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Old 08-01-2022, 12:10 PM   #1
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Apricot & Tonka bean jam

If you're interested in trying a new combination, I suggest adding grated tonka bean to your next batch of apricot jam.
It is a match made in heaven. Tonka adds a vanilla, bitter almond, spicy caramel flavour, it really amps up the apricot. I love it. My new favourite!

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Old 08-01-2022, 01:30 PM   #2
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questions, questions

Had heard of tonka Beans but never had a clue what they were, so had to have a little talk with Dr Google. Biggest impression that i came away with was
WOW - not cheap!

So, Summer, do you have the whole bean? are they hard? do you grate them? or do you have to soak them?

How much would you typically use if powdered? 1/2 teaspoon per batch of jam?

Do you use it in anything else? Does it bake well? (meaning not lose a lot of flavour when baked?)
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Old 08-01-2022, 02:32 PM   #3
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Biggest impression that i came away with was
WOW - not cheap!

So, Summer, do you have the whole bean? are they hard? do you grate them? or do you have to soak them?

How much would you typically use if powdered? 1/2 teaspoon per batch of jam?

Do you use it in anything else? Does it bake well? (meaning not lose a lot of flavour when baked?)
No, they aren't cheap but you don't use much, usually just a fraction of a bean, and they last forever in a sealed jar.


They're hard. I grate the bean with a microplane until I get the amount I want, then put the rest of the bean back in the jar.


You can also put the whole bean into sugar, or maybe ground coffee, like a vanilla pod, to infuse it with tonka flavour. Which, btw, is intense. It would be difficult to diminish the intense flavour of Tonka.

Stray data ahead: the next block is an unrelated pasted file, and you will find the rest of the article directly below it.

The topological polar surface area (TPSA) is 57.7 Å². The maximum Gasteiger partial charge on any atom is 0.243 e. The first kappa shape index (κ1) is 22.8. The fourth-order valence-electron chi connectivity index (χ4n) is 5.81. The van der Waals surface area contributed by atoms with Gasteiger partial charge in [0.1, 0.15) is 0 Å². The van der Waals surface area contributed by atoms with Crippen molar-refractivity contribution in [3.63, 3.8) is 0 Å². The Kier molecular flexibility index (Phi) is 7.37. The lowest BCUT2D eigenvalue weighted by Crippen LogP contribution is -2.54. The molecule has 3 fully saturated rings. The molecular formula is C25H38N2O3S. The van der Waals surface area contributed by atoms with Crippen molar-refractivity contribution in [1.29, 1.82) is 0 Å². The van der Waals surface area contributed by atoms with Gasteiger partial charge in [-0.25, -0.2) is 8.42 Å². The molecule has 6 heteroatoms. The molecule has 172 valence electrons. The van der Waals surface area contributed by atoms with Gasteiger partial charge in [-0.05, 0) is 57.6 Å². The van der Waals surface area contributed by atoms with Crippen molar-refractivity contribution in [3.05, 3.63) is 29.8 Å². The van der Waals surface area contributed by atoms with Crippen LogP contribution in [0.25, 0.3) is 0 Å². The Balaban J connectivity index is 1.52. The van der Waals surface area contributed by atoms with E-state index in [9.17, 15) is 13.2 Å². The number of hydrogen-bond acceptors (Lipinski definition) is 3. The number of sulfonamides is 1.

I like tonka with chocolate or custard, ice cream would also be good. I just grate some tonka in the milk for custard, or with the chocolate.


Baking doesn't seem to affect the taste. I put the tonka in with the boiling syrup when I made the jam, and it didn't affect the flavour.


I used about a teaspoon of shaved tonka to 4 kilos of apricots. That was about 1/4 of the bean.



I've never tried tonka with savoury dishes, I suppose it might work, I can't really imagine it.



If anyone tries it, I'd love to hear about their opinion!
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Old 08-01-2022, 03:26 PM   #4
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Quote:
Originally Posted by summer57 View Post
No, they aren't cheap but you don't use much, usually just a fraction of a bean, and they last forever in a sealed jar.


They're hard. I grate the bean with a microplane until I get the amount I want, then put the rest of the bean back in the jar.


You can also put the whole bean into sugar, or maybe ground coffee, like a vanilla pod, to infuse it with tonka flavour. Which, btw, is intense. It would be difficult to diminish the intense flavour of Tonka.



I like tonka with chocolate or custard, ice cream would also be good. I just grate some tonka in the milk for custard, or with the chocolate.


Baking doesn't seem to affect the taste. I put the tonka in with the boiling syrup when I made the jam, and it didn't affect the flavour.


I used about a teaspoon of shaved tonka to 4 kilos of apricots. That was about 1/4 of the bean.



I've never tried tonka with savoury dishes, I suppose it might work, I can't really imagine it.



If anyone tries it, I'd love to hear about their opinion!
I love being exposed to ingredients ive either never tried or heard of before. thanks for the introduction of Tonga Beans, and Im looking forward to experimenting with them .
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Old 08-01-2022, 05:01 PM   #5